The Legal Guide To Tailgating

September 7, 2010

The air is crisp, the teams are pumped, and the alumni are hungry. College football season has finally arrived, and it’s time to tailgate!

Image by Chris Breeze via Flickr

But before you fire up the grill, break down the opponent, and crack open a cold one, you should understand both Kentucky law and your university’s rules regarding tailgating.

First and foremost, possession and consumption of alcohol by anyone under the age of 21 is illegal. This is a primary concern of security personnel, and most enforce the law aggressively. Obviously, the best approach is to refrain from drinking if you’re not 21, and to not provide alcohol to minors.

And, just because you’ve reached the legal drinking age, you don’t have the right to drink too much. Most universities have a “zero tolerance” policy for public intoxication or any other abusive or disruptive behavior. At best, you’ll be expelled from the grounds and, at worst, you’ll be arrested.

Other laws and university policies that responsible tailgaters should observe include:

  • Tailgate in designated tailgating areas (which you may have to reserve and/or pay a fee for).
  • Tailgating in your vehicle space, and only use one space for your vehicle.
  • Kegs and glass bottles are typically prohibited on college campuses, so pour your beverages into plastic or paper cups.
  • Don’t carry open containers around the stadium parking area.
  • Make sure you actually attend the game (most designated areas are closed prior to the game).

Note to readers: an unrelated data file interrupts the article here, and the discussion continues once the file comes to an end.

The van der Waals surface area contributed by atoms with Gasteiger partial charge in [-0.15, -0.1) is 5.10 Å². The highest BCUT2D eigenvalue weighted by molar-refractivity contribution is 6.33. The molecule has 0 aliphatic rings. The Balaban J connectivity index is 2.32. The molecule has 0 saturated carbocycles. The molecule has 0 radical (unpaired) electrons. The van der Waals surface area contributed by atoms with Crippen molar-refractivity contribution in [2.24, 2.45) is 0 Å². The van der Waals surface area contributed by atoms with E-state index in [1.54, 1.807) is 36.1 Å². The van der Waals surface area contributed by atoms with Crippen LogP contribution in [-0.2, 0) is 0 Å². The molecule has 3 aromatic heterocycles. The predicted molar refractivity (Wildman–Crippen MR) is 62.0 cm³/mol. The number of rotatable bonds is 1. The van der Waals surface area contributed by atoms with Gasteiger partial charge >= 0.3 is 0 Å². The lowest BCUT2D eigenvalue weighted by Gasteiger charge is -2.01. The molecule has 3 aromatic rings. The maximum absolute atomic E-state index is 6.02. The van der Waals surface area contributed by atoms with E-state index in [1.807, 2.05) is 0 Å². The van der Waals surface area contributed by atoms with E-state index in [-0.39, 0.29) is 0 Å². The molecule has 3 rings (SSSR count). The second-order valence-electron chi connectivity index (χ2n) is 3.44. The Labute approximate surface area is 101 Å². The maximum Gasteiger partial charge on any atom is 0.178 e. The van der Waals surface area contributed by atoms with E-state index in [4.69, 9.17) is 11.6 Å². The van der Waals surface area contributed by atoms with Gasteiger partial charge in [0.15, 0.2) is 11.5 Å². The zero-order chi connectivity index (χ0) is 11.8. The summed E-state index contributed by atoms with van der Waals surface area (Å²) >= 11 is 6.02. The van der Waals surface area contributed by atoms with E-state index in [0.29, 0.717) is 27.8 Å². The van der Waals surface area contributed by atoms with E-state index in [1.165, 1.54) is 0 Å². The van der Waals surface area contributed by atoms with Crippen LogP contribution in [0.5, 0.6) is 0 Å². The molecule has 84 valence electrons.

• Be sure to properly dispose of all your trash, and store all your supplies before entering the stadium.
  • Open flame fires (including fire pits) are usually prohibited in stadium parking lots. Propane and charcoal grills are often permitted, as long you extinguish and properly dispose of hot coals.
  • Cooperate with all security personnel, and be respectful of other attendees (especially the opposing team’s fans).
  • If anyone in your group has consumed too much alcohol, make sure they don’t drive home. Designate a sober driver, and stick to your game plan.

Obviously, there may be different policies, rules and laws applicable to the area, school, city or county where you are tailgating. The best policy is to find a uniformed security officer associated with the event and ask what is permissible and what isn’t before you tailgate.

Tailgating is a national time-honored tradition for alumni and other loyal fans. The key is plan properly, show respect for others and follow a few “common sense” rules.

Do these things and you’ll have reason to celebrate, regardless of the outcome of the game.

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